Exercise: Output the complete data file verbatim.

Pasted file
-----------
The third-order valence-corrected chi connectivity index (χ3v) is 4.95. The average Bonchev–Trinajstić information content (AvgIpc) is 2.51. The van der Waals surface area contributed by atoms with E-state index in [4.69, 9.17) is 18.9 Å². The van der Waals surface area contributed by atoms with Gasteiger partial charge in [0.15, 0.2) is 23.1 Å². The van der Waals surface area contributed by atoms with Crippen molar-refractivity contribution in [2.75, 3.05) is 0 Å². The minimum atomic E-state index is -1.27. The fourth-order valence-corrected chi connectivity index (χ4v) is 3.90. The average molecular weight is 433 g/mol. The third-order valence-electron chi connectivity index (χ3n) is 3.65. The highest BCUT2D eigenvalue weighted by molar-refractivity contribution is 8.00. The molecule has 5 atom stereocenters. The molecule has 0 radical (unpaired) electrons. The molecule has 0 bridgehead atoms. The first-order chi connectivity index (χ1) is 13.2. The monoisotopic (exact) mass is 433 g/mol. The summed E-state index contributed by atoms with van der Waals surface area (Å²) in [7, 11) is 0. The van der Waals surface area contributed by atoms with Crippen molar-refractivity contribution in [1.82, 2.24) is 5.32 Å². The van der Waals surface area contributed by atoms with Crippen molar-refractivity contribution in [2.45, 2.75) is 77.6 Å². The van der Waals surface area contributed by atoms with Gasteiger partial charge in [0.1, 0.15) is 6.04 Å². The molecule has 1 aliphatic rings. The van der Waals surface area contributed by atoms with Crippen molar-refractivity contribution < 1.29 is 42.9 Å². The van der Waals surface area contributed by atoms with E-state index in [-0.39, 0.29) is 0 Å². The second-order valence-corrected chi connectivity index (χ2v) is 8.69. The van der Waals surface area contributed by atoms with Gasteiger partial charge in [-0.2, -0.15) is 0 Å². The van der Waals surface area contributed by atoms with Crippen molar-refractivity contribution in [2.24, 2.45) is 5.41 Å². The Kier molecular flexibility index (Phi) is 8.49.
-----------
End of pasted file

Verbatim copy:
The third-order valence-corrected chi connectivity index (χ3v) is 4.95. The average Bonchev–Trinajstić information content (AvgIpc) is 2.51. The van der Waals surface area contributed by atoms with E-state index in [4.69, 9.17) is 18.9 Å². The van der Waals surface area contributed by atoms with Gasteiger partial charge in [0.15, 0.2) is 23.1 Å². The van der Waals surface area contributed by atoms with Crippen molar-refractivity contribution in [2.75, 3.05) is 0 Å². The minimum atomic E-state index is -1.27. The fourth-order valence-corrected chi connectivity index (χ4v) is 3.90. The average molecular weight is 433 g/mol. The third-order valence-electron chi connectivity index (χ3n) is 3.65. The highest BCUT2D eigenvalue weighted by molar-refractivity contribution is 8.00. The molecule has 5 atom stereocenters. The molecule has 0 radical (unpaired) electrons. The molecule has 0 bridgehead atoms. The first-order chi connectivity index (χ1) is 13.2. The monoisotopic (exact) mass is 433 g/mol. The summed E-state index contributed by atoms with van der Waals surface area (Å²) in [7, 11) is 0. The van der Waals surface area contributed by atoms with Crippen molar-refractivity contribution in [1.82, 2.24) is 5.32 Å². The van der Waals surface area contributed by atoms with Crippen molar-refractivity contribution in [2.45, 2.75) is 77.6 Å². The van der Waals surface area contributed by atoms with Gasteiger partial charge in [0.1, 0.15) is 6.04 Å². The molecule has 1 aliphatic rings. The van der Waals surface area contributed by atoms with Crippen molar-refractivity contribution < 1.29 is 42.9 Å². The van der Waals surface area contributed by atoms with E-state index in [-0.39, 0.29) is 0 Å². The second-order valence-corrected chi connectivity index (χ2v) is 8.69. The van der Waals surface area contributed by atoms with Gasteiger partial charge in [-0.2, -0.15) is 0 Å². The van der Waals surface area contributed by atoms with Crippen molar-refractivity contribution in [2.24, 2.45) is 5.41 Å². The Kier molecular flexibility index (Phi) is 8.49.